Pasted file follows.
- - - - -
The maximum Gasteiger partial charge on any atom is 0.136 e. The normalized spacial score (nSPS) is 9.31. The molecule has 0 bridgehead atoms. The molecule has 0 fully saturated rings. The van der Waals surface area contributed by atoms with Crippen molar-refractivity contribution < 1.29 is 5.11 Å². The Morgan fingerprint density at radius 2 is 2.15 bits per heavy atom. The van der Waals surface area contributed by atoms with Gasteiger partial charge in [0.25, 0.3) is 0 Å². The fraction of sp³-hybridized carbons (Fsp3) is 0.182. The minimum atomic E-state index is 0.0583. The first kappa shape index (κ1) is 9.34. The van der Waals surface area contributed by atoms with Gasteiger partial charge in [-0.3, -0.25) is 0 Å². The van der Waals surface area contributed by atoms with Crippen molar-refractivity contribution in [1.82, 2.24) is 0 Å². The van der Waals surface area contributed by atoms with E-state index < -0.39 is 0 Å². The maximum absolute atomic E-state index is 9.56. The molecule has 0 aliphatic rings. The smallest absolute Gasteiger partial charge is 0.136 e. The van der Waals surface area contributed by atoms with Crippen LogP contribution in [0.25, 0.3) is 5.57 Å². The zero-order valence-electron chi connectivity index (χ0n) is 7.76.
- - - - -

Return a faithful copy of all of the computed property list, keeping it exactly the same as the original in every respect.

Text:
The maximum Gasteiger partial charge on any atom is 0.136 e. The normalized spacial score (nSPS) is 9.31. The molecule has 0 bridgehead atoms. The molecule has 0 fully saturated rings. The van der Waals surface area contributed by atoms with Crippen molar-refractivity contribution < 1.29 is 5.11 Å². The Morgan fingerprint density at radius 2 is 2.15 bits per heavy atom. The van der Waals surface area contributed by atoms with Gasteiger partial charge in [0.25, 0.3) is 0 Å². The fraction of sp³-hybridized carbons (Fsp3) is 0.182. The minimum atomic E-state index is 0.0583. The first kappa shape index (κ1) is 9.34. The van der Waals surface area contributed by atoms with Gasteiger partial charge in [-0.3, -0.25) is 0 Å². The van der Waals surface area contributed by atoms with Crippen molar-refractivity contribution in [1.82, 2.24) is 0 Å². The van der Waals surface area contributed by atoms with E-state index < -0.39 is 0 Å². The maximum absolute atomic E-state index is 9.56. The molecule has 0 aliphatic rings. The smallest absolute Gasteiger partial charge is 0.136 e. The van der Waals surface area contributed by atoms with Crippen LogP contribution in [0.25, 0.3) is 5.57 Å². The zero-order valence-electron chi connectivity index (χ0n) is 7.76.